Exponent problems show up frequently on the SAT. Here’s the run down on what you absolutely need to know about them in order to answer any exponent problem on the SAT.

You’ll need to memorize these exponent rules. (They are not listed in the handy list of formulas at the beginning of each section.)

Two caveats before we start:

## It’s all about that base

The exponent rules DO NOT apply to this: 2^{3} * 5^{4}

The exponent rules DO apply to this: 2^{3} * 2^{4}

The magic exponent rules only apply when you have the** same base**!

## It’s not at all about adding or subtracting those bases

You must either be **multiplying, dividing or raising to a power** in order to work with these exponent rules.

The exponent rules DO NOT apply to this: 2^{3} + 2^{4}

The exponent rules DO apply to this: 2^{3} * 2^{4}

Here are the three exponent rules that you absolutely MUST know:

## 1. When you multiple the same bases, you ADD the exponents

2^{3} * 2^{4 }= 2^{7}

## 2. When you divide the same bases, you SUBTRACT the exponents.

2^{3} / 2^{4 }= 2^{-1}

## 3. When you raise a power to a power, you MULTIPLY the exponents.

(2^{4})^{3 }= 2^{12}

Let’s see this in the context of SAT exponent questions.

This is an easy question, 4.3.2, from the Official SAT Study Guide. [Note: this posts uses examples from the old SAT test. But exponents are still tested in all their glory on the new SAT test.]

I know that you can look at this problem and just figure it out.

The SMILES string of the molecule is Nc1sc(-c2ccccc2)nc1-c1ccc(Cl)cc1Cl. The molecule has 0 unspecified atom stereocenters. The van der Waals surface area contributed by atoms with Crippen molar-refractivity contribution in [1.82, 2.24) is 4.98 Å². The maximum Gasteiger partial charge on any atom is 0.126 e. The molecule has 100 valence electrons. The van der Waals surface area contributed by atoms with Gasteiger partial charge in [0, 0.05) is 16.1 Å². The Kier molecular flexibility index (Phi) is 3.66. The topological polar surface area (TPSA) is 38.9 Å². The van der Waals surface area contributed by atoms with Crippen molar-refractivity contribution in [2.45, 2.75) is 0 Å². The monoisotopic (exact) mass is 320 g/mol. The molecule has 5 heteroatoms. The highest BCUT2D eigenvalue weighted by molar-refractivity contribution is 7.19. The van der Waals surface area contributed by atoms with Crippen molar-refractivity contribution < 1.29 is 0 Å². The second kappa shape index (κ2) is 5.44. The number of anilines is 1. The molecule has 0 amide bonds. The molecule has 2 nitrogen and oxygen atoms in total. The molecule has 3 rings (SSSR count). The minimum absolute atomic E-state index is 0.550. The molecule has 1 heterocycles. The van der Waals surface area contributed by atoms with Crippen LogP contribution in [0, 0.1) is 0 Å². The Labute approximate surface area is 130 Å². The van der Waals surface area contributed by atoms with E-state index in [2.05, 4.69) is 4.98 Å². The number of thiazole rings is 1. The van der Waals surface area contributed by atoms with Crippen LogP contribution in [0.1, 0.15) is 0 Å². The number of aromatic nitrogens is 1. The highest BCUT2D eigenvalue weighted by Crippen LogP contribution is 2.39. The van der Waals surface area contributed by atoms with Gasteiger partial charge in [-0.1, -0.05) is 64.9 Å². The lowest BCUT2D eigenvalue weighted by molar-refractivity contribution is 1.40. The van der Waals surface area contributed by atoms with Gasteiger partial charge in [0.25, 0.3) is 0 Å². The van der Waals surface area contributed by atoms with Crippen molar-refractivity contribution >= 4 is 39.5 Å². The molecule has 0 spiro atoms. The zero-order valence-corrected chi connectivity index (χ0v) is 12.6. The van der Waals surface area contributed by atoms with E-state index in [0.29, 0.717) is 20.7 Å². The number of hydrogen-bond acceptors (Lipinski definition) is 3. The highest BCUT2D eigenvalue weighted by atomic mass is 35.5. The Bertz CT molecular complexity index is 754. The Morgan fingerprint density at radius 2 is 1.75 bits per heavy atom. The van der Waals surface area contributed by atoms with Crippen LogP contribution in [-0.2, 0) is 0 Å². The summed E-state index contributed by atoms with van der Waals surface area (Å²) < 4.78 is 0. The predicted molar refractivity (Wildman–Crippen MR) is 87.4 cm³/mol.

Hmm.. 2 raised to some power is the same as 16. Hmm..2 x 2=4, 2 x 2 x 2 = 8, 2 x 2 x 2 x 2 = 16. Ah…2 raised to the 4th is 16. Therefore *x *must be 1.

I actually want you to think of it a different way. (A way that will make the medium and hard questions much easier to solve!)

Remember how everything needs to be in the SAME BASE.

So rewrite each side of this problem into base 2. So rewrite 16 as 2^{4}

So then you have: 2^{4x} = 2^{4.}

So since the equations are equal, then the exponents must be equal: 4x=4

x=1

If you get in the habit of automatically rewriting everything into the same base, it makes problems like 5.8.7 on page 669 much easier to solve.

Medium:

This is a tough medium question, 7.7.11, from the same book.

So we need to get to x^{1}

Hmm.. Is there anything we can do to x^{3} to turn it into x^{1}? (Hint: think MULTIPLYING)

What do I need to multiply 3 by to turn it into one? (Hint: think FRACTIONS)

Hmm..3 x 1/3 = 1. When do I multiply exponents? When I raise a power to a power.

Aha! So if I raise each side of the equation to the 1/3 power, that would solve it.

This is as hard as they get on the SAT. This is question 7.7.19 from the Blue Book. It *looks* a lot more complicated that the others, but it’s not.

Let’s start at the end. What do we want to end up with? (xy)^{-2/3} This can also be written as x^{-2/3} * y^{-2/3}

Hmm.. how can I turn x^{-4/3} into x^{-2/3} (Hint: think multiplying by a fraction)

Let’s do the same thing for the y.

Re-read the question b/c by now I’ve forgotten what I’m supposed to be looking for.

Right. x^{-2/3} * y^{-2/3}. Substituting in we get k^{-1} * n^{-1}

Remember that you can rewrite a negative power like this: k^{-1}=1/k and n^{-1}=1/n

So (xy)^{-2/3} is the same as 1/k * 1/n or 1/nk

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